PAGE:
Spencer, Stanley - Symbolism 08 - Angels of the Apocalypse 1949
Type of Spiritual Experience
The Art and Vision of Stanley Spencer - Kenneth Pople
Stanley's father was Christian in background, but veering strongly towards Ruskinian and Unitarian precepts. His mother was dedicated Methodist. So during his pilgrimage Stanley gradually absorbed whatever of each he needed to adjust his thinking Later he flirted with Roman Catholicism for a time, then Eastern religious thought, even the Christian Science of his wife Hilda. He was something of a chameleon in adapting himself to others' views, which he would then modify as he switched allegiance to new thinkers. But he invariably kept what he needed from each, even if discarding the rest. He wanted to feel sure.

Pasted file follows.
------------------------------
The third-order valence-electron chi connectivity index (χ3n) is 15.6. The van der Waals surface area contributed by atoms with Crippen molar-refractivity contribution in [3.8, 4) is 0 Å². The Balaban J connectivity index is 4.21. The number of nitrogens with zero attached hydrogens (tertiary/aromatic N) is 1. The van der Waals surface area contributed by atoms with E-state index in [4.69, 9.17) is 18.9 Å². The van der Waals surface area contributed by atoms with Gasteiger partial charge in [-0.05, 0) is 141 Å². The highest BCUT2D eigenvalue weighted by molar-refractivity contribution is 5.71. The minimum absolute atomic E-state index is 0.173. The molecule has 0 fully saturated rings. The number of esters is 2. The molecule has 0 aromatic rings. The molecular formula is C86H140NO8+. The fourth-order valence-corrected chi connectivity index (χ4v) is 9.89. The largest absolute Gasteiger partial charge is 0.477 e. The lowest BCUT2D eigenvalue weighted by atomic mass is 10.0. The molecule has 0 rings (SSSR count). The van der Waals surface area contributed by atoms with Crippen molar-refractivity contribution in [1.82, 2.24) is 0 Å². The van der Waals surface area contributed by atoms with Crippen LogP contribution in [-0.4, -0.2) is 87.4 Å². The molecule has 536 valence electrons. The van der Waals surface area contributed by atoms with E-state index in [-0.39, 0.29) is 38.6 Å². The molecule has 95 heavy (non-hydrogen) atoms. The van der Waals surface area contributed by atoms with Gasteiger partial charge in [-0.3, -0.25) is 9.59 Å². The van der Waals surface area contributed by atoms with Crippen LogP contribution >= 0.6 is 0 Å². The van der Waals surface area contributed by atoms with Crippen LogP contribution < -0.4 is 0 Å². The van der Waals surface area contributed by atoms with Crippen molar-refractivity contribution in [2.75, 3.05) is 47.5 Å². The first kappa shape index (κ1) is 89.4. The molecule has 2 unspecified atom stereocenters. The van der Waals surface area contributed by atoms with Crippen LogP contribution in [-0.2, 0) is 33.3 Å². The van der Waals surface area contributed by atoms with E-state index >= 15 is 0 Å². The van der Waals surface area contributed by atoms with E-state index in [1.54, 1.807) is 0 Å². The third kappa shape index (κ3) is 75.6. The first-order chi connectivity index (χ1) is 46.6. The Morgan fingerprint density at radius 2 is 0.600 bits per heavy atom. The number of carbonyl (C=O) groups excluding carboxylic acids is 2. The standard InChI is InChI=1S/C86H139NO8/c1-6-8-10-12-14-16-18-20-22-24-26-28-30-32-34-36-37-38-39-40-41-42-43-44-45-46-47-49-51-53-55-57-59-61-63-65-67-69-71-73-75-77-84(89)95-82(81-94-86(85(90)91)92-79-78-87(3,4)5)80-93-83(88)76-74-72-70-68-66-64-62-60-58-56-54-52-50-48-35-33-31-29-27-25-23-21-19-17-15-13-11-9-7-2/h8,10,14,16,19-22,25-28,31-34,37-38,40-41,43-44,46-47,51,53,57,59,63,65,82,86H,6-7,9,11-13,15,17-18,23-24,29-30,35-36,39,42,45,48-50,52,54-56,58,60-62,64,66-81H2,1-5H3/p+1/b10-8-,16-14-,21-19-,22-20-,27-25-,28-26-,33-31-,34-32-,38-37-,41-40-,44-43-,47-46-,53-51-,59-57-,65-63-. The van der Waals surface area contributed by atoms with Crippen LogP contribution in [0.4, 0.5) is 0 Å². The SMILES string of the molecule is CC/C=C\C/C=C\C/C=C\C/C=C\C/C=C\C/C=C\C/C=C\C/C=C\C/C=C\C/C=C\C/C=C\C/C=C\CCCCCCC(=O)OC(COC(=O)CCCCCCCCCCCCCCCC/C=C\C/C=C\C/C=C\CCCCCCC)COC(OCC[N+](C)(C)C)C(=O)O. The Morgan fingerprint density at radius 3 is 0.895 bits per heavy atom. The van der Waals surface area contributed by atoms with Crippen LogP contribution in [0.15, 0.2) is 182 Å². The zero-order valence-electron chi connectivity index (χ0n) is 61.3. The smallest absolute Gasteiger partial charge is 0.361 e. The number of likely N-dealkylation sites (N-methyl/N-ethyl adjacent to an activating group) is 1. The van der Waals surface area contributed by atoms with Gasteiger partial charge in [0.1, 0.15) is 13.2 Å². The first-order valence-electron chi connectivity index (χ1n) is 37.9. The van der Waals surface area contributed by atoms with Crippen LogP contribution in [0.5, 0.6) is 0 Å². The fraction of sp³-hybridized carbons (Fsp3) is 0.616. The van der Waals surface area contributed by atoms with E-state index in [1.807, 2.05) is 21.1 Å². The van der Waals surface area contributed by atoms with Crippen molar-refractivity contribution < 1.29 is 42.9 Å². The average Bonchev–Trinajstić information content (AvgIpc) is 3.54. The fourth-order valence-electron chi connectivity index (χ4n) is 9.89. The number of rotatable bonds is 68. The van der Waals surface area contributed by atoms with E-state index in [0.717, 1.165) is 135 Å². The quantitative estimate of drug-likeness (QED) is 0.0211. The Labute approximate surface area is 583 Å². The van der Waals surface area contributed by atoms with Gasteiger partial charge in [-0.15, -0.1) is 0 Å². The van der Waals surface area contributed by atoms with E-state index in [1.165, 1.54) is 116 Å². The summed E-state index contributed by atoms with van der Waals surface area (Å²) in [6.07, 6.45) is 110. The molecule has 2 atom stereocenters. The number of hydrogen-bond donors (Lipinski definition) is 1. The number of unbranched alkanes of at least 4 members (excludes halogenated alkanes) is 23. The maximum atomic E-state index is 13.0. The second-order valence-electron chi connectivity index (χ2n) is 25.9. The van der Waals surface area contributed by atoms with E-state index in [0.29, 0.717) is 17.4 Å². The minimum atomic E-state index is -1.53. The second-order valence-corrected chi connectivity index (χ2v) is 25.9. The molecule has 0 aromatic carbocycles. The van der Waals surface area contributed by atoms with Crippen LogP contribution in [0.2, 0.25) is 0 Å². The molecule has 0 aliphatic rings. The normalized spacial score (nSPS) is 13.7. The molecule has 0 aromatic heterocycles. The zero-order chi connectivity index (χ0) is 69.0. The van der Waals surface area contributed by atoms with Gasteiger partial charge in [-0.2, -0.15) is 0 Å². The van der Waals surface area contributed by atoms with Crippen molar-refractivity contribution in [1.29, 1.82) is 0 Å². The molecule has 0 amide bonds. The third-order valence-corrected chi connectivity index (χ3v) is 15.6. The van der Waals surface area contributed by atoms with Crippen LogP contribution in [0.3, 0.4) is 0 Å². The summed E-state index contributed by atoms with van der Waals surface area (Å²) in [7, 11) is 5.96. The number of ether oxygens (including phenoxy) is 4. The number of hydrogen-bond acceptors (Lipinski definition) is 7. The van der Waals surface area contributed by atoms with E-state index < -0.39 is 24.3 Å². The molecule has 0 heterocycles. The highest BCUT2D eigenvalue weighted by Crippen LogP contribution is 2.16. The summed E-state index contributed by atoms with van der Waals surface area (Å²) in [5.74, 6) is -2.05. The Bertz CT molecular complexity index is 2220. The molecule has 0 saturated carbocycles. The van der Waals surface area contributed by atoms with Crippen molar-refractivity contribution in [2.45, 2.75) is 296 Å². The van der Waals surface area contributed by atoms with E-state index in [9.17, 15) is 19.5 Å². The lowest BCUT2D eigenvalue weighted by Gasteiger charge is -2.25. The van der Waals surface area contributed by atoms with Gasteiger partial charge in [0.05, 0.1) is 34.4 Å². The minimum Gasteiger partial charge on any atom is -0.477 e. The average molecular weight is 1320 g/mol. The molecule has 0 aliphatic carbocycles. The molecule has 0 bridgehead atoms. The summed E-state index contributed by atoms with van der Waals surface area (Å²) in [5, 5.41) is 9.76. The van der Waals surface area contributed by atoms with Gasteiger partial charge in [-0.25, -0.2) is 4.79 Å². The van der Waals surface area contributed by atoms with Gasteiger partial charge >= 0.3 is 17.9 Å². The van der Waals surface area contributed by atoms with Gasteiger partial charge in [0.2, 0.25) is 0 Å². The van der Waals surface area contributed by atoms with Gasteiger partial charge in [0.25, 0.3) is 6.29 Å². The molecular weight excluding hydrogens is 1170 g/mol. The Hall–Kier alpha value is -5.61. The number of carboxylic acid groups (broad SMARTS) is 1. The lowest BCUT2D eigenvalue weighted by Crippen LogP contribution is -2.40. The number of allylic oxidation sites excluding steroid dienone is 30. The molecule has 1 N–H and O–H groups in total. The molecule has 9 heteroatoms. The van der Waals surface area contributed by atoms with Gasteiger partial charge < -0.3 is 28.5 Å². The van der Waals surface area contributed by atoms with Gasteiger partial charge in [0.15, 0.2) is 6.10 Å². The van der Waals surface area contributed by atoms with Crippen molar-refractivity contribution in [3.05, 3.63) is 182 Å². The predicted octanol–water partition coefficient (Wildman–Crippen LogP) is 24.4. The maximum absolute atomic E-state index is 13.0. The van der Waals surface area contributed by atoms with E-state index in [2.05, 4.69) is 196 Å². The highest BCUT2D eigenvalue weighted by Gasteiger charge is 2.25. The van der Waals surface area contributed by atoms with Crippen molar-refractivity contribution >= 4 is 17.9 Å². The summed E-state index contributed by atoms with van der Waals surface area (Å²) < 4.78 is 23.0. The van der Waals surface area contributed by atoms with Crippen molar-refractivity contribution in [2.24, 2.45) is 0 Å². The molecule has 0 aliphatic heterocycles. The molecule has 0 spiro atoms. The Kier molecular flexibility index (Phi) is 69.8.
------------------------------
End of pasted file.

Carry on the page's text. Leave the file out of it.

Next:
….. I never know what to say to people when they ask me if I believe in God, he frequently admitted. Yet he often feared that Hell, for example, might in fact be true, and for years wanted to paint a picture of it, although he could never bring himself emotionally to do so. His difficulty was that, because his picture-people were 'real' to him, any he sent down to Hell would be despatched by his own hand, a fearsome thought. Salvation he could accept, but not damnation.
A description of the experience